In truth, this is how we experience anything – by noticing how it shifts our experience of ourselves. Consider any one of the classic five senses for example. In each case, interaction with a stimulus produces an electrochemical change that cascades into a nerve impulse which is processed by the central nervous system. The sensations that we refer to as sight, smell, etc. are actually perceptions of changes in our bodies. We never experience the stimulus directly. If the chain is broken at any point, sensation is lost, even though all of the nervous and electrochemical cascades peripheral to the break (not to mention the stimulus itself) are intact. The loss of sensation is tied to a loss of the ability to perceive changes within the body.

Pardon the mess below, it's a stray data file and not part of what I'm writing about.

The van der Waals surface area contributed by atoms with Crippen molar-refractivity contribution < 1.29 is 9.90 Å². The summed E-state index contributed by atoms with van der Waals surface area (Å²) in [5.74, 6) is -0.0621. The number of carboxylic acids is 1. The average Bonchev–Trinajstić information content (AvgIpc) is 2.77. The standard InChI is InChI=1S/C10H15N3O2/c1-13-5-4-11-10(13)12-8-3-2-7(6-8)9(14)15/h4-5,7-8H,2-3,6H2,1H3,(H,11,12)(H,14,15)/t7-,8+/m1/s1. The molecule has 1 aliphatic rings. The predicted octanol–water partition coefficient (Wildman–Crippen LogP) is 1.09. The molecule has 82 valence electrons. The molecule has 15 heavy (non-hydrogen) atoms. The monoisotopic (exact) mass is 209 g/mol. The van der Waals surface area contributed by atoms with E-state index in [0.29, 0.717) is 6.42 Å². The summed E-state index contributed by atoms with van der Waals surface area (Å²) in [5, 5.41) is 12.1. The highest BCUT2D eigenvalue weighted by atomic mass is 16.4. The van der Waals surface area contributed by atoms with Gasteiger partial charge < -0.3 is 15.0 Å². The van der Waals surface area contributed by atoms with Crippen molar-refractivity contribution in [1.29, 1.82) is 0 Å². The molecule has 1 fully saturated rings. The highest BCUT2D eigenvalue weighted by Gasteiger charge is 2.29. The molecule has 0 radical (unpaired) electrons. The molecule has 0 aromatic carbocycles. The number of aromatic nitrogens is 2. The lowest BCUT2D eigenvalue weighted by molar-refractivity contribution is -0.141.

In freshman physics, students are taught that the way to measure and map an electric field is to take a point charge of known magnitude and valence and move it around inside the field. By measuring the force experienced by the charge at various points, we gather information about the field being investigated.

In both of these cases, the same basic strategy is used to sense the outside world. Interaction with the external world produces a change internal to the body or the sensor apparatus and it is this internal change that is perceived. To wit, interaction with the environment produces an internal shift which can then be experienced directly.